- Reaper’s Render: this is a very smart way of quickly rendering selected tracks to stem tracks and muting original. Muting original track frees up a huge amount of CPU memory
However, testing Reaper in bigger projects with a huge ton of plugins, you start to see its flaws. Crashing and stuttering became more often and loading times slowed down significantly. Overall, I would personally recommend this DAW for any startup user and any user that is working on smaller projects.
2. FL Studio 20
My personal favorite DAW that I have been using for years now. FL Studio comes with a huge number of built-in plugins and effects which makes the need for 3rd party plugins unnecessary. 3rd party plugins used are automatically optimized by FL Studio itself for better performance.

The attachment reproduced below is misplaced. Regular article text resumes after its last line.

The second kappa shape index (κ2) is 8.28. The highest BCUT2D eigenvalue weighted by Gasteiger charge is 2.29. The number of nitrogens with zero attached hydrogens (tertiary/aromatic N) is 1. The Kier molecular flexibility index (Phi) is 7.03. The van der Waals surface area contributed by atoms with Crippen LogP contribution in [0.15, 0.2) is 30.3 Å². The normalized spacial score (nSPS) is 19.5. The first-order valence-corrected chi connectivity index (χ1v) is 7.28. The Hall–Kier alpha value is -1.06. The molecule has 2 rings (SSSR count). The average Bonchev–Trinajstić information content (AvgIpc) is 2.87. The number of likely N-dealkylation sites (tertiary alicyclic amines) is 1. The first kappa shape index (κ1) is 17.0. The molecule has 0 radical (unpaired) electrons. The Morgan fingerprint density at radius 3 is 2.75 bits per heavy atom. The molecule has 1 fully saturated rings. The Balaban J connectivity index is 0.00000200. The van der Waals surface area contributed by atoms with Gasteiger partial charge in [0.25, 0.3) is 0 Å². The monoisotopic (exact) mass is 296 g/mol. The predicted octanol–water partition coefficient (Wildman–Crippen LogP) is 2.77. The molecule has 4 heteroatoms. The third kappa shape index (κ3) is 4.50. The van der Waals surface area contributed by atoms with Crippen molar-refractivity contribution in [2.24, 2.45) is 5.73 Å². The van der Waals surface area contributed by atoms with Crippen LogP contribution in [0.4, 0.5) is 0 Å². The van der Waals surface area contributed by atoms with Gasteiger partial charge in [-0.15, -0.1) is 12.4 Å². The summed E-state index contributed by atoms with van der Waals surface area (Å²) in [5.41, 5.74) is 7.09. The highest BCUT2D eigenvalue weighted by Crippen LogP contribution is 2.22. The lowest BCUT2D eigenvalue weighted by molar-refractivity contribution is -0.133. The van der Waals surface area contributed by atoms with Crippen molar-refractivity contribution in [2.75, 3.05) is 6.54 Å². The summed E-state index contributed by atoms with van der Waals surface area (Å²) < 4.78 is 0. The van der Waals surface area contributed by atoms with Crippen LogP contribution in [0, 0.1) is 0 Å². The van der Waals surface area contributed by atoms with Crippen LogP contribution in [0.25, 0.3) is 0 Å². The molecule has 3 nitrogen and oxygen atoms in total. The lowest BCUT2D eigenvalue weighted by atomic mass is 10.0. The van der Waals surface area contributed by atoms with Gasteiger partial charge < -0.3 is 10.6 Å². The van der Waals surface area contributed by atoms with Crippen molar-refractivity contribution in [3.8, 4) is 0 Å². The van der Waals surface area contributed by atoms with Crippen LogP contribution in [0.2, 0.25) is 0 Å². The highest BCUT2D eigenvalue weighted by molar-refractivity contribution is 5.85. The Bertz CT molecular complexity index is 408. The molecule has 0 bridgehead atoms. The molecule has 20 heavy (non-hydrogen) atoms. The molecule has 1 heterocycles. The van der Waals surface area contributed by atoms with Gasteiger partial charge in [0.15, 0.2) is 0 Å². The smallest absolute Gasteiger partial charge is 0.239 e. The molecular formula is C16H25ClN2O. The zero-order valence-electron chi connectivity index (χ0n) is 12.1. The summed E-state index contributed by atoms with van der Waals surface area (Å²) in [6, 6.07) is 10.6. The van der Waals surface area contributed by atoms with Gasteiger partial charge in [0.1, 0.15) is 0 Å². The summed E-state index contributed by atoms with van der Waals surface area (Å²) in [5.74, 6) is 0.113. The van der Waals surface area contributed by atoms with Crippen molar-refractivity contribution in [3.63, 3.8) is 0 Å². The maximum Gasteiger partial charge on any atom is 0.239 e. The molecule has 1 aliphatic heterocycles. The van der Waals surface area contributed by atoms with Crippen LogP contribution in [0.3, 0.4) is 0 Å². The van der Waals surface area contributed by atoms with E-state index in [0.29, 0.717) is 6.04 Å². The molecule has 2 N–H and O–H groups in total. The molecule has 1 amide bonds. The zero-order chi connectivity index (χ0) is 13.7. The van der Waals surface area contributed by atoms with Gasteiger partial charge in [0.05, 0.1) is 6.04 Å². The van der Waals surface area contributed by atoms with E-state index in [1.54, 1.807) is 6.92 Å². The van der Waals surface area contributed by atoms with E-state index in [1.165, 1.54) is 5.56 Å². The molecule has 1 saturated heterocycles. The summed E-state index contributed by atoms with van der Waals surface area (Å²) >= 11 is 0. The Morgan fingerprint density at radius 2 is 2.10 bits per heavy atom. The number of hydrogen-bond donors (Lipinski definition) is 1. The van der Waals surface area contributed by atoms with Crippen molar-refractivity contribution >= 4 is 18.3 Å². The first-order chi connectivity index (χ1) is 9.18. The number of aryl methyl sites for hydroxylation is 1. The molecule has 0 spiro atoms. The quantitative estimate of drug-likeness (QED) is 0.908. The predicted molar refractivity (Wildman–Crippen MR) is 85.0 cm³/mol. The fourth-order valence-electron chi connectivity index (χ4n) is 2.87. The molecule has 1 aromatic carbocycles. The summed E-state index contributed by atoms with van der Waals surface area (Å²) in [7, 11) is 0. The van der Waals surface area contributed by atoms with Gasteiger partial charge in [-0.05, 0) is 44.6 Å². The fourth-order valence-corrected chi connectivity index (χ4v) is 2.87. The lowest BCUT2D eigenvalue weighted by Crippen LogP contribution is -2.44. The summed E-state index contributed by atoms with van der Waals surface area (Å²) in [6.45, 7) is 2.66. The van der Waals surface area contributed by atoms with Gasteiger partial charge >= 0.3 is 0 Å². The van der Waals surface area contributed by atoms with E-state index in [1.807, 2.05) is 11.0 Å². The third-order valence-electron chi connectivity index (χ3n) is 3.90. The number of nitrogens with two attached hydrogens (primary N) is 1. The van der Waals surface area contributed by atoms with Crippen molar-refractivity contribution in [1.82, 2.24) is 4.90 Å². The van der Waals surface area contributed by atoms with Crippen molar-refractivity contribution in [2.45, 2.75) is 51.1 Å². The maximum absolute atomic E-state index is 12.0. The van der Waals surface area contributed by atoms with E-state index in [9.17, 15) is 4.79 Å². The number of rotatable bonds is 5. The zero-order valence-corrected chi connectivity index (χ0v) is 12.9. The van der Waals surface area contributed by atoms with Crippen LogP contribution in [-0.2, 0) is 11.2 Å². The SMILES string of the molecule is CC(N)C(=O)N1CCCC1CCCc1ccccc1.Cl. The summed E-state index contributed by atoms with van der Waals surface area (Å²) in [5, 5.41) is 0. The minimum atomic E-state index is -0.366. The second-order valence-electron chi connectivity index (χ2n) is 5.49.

Overall, FL studio is a fantastic option for a seamless, optimal CPU consumption DAW. A stand-out feature that makes FL Studio especially powerful is the “Smart Disable” feature. This ensures that if a plugin is not being used, then it is automatically switched off to save memory and allows the processor to run lighter.
In addition to that, FL Studio has a built-in latency monitor that detects which plugin is going to need how much CPU.
FL Studio also runs on relatively low specs like 4GB RAM and Intel Pentium processor which makes it available for a wide range of devices. FL Studio’s disadvantages include no support for MacOS 32-bit and its GUI mainly uses more CPU when compared to other DAWs mentioned.
Stand-out features that make FL Studio especially powerful include:
- Smart Disable: This ensures that if a plugin is not being used, then it is automatically switched off to save memory and allows the processor to run lighter.
- Quality Sampler: This will help you to bounce your audio fast and make your project light on the CPU
3. Steinberg Cubase
The support for VST3 (unlike many other DAWs) means that Cubase is able to automatically suspends unused plugins which save a lot of CPU.